High water and our two weeks on the Zambezi
Well upon arrival I knew something was up – literally the boats loading our luggage on the Chobe River opposite Botswana Immigration were in a totally different spot to where they usually are at the same time every year.
Upon arrival at the lodge, it clearly was a very different animal, water well up under the decking and the little sand beach where we Braai each year underwater. Those that had the option for two rods I had set up with full DI7 lines, water clarity allowed us to go up to 30 pound short three-foot mono leaders and the big solid eyed black over red and black over purple weighted whistlers were elected for duty – easier to cast a wet bag of iron ball bearings!
The way we fished had to be drastically modified too, there was just too much current to fish on the drift, the ticket was to tuck into the soft window of water created by submerged islands, their whereabouts revealed only by the tops of reeds. Here casts were made upstream with a series of over exaggerated mends, then feeding any line that might have been left on the reel. The retrieve, well there was hardly one, a slow swing and then gentle pluck back behind the boat. the fish were sitting deep and their average size spectacular.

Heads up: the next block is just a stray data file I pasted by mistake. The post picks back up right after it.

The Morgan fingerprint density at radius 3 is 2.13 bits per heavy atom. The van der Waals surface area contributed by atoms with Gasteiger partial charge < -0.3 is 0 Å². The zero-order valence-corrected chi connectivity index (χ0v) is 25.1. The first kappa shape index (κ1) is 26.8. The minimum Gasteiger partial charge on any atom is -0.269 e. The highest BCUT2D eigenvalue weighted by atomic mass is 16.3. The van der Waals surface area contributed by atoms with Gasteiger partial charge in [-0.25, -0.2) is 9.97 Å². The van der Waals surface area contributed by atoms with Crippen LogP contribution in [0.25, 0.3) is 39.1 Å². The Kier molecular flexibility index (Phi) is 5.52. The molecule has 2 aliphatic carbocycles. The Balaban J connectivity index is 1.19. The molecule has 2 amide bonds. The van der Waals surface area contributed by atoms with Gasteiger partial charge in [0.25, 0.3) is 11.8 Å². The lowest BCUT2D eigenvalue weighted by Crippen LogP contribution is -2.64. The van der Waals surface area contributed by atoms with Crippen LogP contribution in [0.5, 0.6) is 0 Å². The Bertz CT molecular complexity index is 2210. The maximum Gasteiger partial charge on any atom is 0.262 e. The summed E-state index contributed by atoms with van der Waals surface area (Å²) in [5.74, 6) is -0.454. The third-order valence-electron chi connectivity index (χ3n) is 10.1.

High fives spread around the bar each night and cameras and smartphones passed from one gin and tonic wielding pair of hands to the other, with gasps of admiration.
Does a hosted trip make a difference; having expertise on hand, rotating through each boat every session to impart years of experience and understanding of different water conditions, having a bag full of spare full sink lines to replace those that travelled only with shooting heads, having a spread of over four hundred spare flies to swap out the clousers and olive brush flies that worked last year with the bulky weighted brutes that were needed now? I think it makes a difference, the double-figure score card seriously concurs…..